”My experience in NA Contenders has been a real mixture of success and failure,” Jer said. “I’ve gone from placing dead last by losing every match in a season [with Skyfoxes] to placing first in group stage and finishing third in playoffs [with XL2 Academy]. I’ve been with a lot of different teams of different skill levels, and I can say that all these experiences have made me a better teammate and player.”
Jer’s longest stint was with Renegades, which he was a part of for just over 9 months. Following this, he bounced from team to team for several months before finally settling down in XL2 Academy. It was a difficult time for him, though, as the instability of professional play combined with the growing pains of the tier two scene made his future seem uncertain.
”After leaving Renegades, I definitely had thoughts of retirement because I knew I had no chance of getting into Overwatch League that season,” Jer said. “I had serious thoughts about what my future was as a player.”
Eventually, the drive to compete and his passion for the game solidified Jer’s decision to soldier on down the path to pro.
“I guess it’s the price you pay for the chance to work your dream job.”
”I decided I wanted to continue playing, because I love competing and I love Overwatch,” he said. “I jumped from team to team, from Open Division to Trials to Contenders. I stayed on the grind because I knew that I could make it — that if I kept an open mind and constantly looked to improve, I could make a career as a player.”
It’s this love for Overwatch and for competition that has kept countless players in the tier two scene striving to improve both themselves and whichever teams they find themselves on, no matter the challenges.
Of all the academy teams across North America East and North America West, only one – Uprising Academy – found themselves relegated to Contenders Trials for Season 2. Main support Gabriel “Swimmer” Levy was still in school during the regular season, and despite the team’s disappointing results, the effort he invested into the game came close to throwing the rest of his life off-kilter.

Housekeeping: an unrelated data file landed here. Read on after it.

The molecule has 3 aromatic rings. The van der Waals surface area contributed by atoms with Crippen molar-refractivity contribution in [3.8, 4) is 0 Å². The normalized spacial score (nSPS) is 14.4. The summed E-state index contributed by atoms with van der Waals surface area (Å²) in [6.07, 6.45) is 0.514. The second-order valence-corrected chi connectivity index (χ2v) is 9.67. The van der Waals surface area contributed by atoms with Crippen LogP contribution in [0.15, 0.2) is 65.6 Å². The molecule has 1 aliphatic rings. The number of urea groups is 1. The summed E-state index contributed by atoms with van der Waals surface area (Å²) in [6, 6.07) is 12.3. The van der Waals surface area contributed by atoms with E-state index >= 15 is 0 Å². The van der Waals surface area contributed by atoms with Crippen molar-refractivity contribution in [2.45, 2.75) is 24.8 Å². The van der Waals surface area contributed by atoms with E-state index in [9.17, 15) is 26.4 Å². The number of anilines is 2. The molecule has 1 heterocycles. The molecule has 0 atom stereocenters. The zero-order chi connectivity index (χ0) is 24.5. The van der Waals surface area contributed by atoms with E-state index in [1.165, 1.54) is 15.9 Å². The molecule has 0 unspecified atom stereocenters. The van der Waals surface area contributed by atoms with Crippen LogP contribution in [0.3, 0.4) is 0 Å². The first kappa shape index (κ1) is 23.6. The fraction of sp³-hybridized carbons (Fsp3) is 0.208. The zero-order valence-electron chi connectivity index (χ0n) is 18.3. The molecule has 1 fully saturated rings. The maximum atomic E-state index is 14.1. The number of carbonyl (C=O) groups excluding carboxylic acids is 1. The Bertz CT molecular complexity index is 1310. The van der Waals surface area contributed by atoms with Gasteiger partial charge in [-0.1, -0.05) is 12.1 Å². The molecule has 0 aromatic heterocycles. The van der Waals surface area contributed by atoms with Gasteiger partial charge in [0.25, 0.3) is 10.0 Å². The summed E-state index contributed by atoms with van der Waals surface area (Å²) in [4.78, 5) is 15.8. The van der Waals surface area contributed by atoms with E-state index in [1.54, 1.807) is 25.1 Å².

”Originally, when I was in Open Division, when I wasn’t really a pro yet, it was pretty easy to balance everything,” Swimmer said. “I could do homework and have time for scrims and still swim. But after joining Uprising Academy, all of my time was absolutely consumed. I would wake up, go to school, scrim, watch over VODs by myself, the team would have meetings, and then I’d go to bed at midnight, and I hadn’t even done homework yet.”
Fresh out of high school at age 18, Swimmer doesn’t have many concerns about his future as a professional player. His main goal is, and always has been, joining the Overwatch League, and it’s a goal that he’s determined to work towards for as long as it takes.
”I’m taking a gap year between high school and college to focus on Overwatch,” he said. “My focus is on the Overwatch League right now. That’s the end goal for most – if not all – Contenders players, I think.”
Swimmer belongs to the demographic that makes up the majority of pro players – young people who have gone directly from high school to competition – but there are a number of older players in Contenders as well. HotDate is 27 years old this year, something that is constantly on his mind as he works to prove himself.
”I’m on the older side of being a pro, so a concern is organizations looking for younger talent and dismissing me based on age,” he said. “But I’m confident that if I continue to play well that won’t be too much of an issue. I’m hoping to get many years in the Overwatch League.”
North American Contenders players all come from different backgrounds and circumstances, each facing their own unique trials and tribulations, but their shared passion for the game and self-improvement is what keeps the region afloat. As we look ahead to the Atlantic Showdown, where North American teams will strive to prove themselves on an international stage, many are optimistic about the future – both for the scene, and for themselves.
”My goal as an individual player will never change,” Jer said. “ As long as I still have passion for Overwatch, I’ll always try to improve.”